Dear Bill,Okay, I got through step 1. Thanks for your guidance. Step 2, however, is problematic. Using the crop tool, that is literally all I can achieve, i.e., to crop the document. What I want to do is to add a .75" margin on the left, meaning that the printed original will now be constrained to a 7.75" width space on the right side of each 8.5" x 11" page, with the proportions constrained, meaning that it will also reduce in the long dimension proportionately.Didling a bit further, I tried again going to print. I made the Printer "Adobe pdf" as before. I then went to Properties, then to Default Settings > Edit. At the bottom is Default Page Size. At this point, it looked like I could change the page size to 7.75" x 11.0". It then wanted to save this under Settings titling the file Standard.joboptions. This folder is really buried down in the weeds and I chickened out, afraid I'd never be able to change it back, i.e., find my way to it. I'm not sure what I will achieve nor whether the original page will be shown to the right or centered once printed, if that. I'd appreciate some guidance (and hand holding). I'm a bit leary of changing a major default setting and not be able to undo it for documents with which I don't need the binding margin.I apologize for the tight spacing of this message, but don't know how to adjust it.Regards,Richard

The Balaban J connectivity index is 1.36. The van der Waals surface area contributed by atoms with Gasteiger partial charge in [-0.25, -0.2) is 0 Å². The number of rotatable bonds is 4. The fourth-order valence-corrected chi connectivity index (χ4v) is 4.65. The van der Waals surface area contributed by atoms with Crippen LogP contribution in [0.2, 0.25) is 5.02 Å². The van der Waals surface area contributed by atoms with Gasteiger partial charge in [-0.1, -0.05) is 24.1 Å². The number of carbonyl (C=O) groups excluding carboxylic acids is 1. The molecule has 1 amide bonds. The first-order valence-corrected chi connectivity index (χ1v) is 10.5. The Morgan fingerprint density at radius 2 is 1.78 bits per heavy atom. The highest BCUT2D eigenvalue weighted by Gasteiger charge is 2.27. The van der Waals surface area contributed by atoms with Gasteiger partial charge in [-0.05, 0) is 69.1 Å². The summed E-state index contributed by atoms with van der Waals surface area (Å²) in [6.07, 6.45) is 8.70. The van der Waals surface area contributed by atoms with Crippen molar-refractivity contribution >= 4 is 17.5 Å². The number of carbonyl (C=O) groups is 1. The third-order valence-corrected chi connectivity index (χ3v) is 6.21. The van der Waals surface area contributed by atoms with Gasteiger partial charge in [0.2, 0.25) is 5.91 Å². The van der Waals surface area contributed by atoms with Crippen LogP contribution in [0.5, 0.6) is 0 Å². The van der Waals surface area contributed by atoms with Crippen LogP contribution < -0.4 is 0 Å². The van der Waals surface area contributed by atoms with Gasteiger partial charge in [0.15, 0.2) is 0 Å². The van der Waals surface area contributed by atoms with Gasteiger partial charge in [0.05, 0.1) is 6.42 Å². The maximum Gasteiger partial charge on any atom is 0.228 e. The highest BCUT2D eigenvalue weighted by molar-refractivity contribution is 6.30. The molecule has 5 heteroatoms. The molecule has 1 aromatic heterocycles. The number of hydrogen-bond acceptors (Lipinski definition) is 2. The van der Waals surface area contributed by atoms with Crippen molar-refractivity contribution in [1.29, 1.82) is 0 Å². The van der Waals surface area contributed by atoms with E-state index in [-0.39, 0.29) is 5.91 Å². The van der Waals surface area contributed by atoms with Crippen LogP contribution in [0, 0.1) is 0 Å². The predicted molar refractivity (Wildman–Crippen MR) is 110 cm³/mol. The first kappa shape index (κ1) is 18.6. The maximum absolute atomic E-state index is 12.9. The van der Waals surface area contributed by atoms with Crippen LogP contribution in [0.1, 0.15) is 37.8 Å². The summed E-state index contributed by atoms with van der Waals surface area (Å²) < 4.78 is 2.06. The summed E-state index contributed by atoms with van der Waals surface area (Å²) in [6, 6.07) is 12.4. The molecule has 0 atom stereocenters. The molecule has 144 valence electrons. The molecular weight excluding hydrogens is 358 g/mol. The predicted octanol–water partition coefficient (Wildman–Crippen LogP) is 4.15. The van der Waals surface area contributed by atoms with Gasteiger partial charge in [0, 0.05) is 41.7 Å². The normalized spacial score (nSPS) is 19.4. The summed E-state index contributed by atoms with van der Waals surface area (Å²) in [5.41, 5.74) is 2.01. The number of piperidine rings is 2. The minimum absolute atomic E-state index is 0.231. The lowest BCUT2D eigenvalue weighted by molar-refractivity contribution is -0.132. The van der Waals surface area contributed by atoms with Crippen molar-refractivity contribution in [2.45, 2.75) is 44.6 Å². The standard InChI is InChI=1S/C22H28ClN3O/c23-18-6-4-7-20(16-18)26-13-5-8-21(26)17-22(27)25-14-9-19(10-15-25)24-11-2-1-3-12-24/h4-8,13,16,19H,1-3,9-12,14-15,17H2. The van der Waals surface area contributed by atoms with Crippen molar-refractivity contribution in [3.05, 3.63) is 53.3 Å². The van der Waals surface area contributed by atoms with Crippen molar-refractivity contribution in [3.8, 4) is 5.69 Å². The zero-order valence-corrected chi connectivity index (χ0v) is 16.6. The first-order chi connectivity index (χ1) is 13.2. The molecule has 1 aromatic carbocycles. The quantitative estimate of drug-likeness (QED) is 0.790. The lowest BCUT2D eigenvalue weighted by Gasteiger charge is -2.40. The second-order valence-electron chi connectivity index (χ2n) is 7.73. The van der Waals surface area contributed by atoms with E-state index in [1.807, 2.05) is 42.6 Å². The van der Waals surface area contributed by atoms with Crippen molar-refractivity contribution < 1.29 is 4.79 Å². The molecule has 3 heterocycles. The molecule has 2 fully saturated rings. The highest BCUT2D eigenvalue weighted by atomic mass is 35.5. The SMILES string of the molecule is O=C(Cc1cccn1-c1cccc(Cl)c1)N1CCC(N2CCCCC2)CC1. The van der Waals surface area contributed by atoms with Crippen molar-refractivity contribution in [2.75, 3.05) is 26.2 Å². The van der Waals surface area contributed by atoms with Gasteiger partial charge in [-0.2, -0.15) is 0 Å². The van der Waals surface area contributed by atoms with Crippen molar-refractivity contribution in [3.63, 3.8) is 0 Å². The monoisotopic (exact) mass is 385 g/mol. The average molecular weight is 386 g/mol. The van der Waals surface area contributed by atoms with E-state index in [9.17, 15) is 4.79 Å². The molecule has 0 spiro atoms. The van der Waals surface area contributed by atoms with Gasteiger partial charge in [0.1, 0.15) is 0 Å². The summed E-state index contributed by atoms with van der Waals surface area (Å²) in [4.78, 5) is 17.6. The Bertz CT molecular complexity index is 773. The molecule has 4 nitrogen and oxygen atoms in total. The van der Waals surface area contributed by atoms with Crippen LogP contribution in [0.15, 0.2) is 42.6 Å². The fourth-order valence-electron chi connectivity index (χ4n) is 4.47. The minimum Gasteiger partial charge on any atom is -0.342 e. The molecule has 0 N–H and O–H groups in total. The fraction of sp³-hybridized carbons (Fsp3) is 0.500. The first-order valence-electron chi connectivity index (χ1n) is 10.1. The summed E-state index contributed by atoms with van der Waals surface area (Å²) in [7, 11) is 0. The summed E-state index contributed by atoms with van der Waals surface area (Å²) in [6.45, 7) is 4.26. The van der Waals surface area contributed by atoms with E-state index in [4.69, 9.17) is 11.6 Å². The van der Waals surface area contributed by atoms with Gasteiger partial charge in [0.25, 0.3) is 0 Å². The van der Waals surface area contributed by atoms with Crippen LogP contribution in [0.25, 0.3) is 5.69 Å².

This may not be optimal, but may meet your needs. Print your PDF to the Adobe PDF printer AFTER setting the printer properties>General>Advanced>scaling to maybe 80% or so. You can play around with calculations to what might be a good percent for the end result -- I randomly selected 75% and turned off shrink and expand to fit page. You might also select a custom page size that when scaled and cropped, would include within it the letter or A4 size that you might want for the final. Then print the PDF to a new one. In the new one, use the crop to get the top, right, and bottom margins back to where you want them. Print the result. It may be that you can try printing to another PDF and seeing how the results go (I did this with the expand to fit and got a page with a large left margin and narrow top, bottom, and right margins. These checks might include the expand to fit option and such.
If you spend a little time with measurements and such, you might find good %s to use for the print and the cropping. At least this is an alternative to try to get what you want. It worked for me in AA5 on this machine. Hope my scenario makes sense. I started out with TBRL of .75,.5,.5,.5 margins in. After 75% print and a crop of TBRL of 1.5,1.4,.36,.128 in I had about TBRL of .5, .3, 1.1, and .25 in margins. I printed to a new page with expand to fit. The end result was TBRL of 1.1, .9, 1.3, .25 in margins approximately. A better test would have been to have created a box for the margins initially and played with the scaling to get there. If you want alternating print margins, you would need to crop the even and odd pages separately.